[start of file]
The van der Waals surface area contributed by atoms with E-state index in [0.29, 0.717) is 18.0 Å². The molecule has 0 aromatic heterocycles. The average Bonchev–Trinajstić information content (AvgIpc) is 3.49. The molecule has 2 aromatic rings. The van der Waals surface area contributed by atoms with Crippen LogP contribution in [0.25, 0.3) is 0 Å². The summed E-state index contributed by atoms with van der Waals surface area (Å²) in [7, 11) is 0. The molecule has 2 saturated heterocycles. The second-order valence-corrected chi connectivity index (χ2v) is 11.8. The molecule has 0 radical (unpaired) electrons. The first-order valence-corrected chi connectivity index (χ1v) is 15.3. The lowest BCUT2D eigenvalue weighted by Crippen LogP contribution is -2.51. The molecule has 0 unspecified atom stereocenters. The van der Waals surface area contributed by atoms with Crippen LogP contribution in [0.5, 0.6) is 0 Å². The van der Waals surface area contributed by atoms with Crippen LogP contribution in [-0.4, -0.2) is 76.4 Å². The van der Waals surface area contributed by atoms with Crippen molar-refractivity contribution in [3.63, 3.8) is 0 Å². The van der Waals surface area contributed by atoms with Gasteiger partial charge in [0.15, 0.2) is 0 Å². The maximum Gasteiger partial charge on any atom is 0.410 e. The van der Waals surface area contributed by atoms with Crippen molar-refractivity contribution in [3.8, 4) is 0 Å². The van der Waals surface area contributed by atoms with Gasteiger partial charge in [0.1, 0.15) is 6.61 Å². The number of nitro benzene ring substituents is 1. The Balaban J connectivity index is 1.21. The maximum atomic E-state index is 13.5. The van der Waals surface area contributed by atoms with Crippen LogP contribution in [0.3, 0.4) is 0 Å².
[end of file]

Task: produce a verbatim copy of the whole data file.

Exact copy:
The van der Waals surface area contributed by atoms with E-state index in [0.29, 0.717) is 18.0 Å². The molecule has 0 aromatic heterocycles. The average Bonchev–Trinajstić information content (AvgIpc) is 3.49. The molecule has 2 aromatic rings. The van der Waals surface area contributed by atoms with Crippen LogP contribution in [0.25, 0.3) is 0 Å². The summed E-state index contributed by atoms with van der Waals surface area (Å²) in [7, 11) is 0. The molecule has 2 saturated heterocycles. The second-order valence-corrected chi connectivity index (χ2v) is 11.8. The molecule has 0 radical (unpaired) electrons. The first-order valence-corrected chi connectivity index (χ1v) is 15.3. The lowest BCUT2D eigenvalue weighted by Crippen LogP contribution is -2.51. The molecule has 0 unspecified atom stereocenters. The van der Waals surface area contributed by atoms with Crippen LogP contribution in [0.5, 0.6) is 0 Å². The van der Waals surface area contributed by atoms with Crippen LogP contribution in [-0.4, -0.2) is 76.4 Å². The van der Waals surface area contributed by atoms with Crippen molar-refractivity contribution in [3.63, 3.8) is 0 Å². The van der Waals surface area contributed by atoms with Gasteiger partial charge in [0.15, 0.2) is 0 Å². The maximum Gasteiger partial charge on any atom is 0.410 e. The van der Waals surface area contributed by atoms with Crippen molar-refractivity contribution in [3.8, 4) is 0 Å². The van der Waals surface area contributed by atoms with Gasteiger partial charge in [0.1, 0.15) is 6.61 Å². The number of nitro benzene ring substituents is 1. The Balaban J connectivity index is 1.21. The maximum atomic E-state index is 13.5. The van der Waals surface area contributed by atoms with Crippen LogP contribution in [0.3, 0.4) is 0 Å².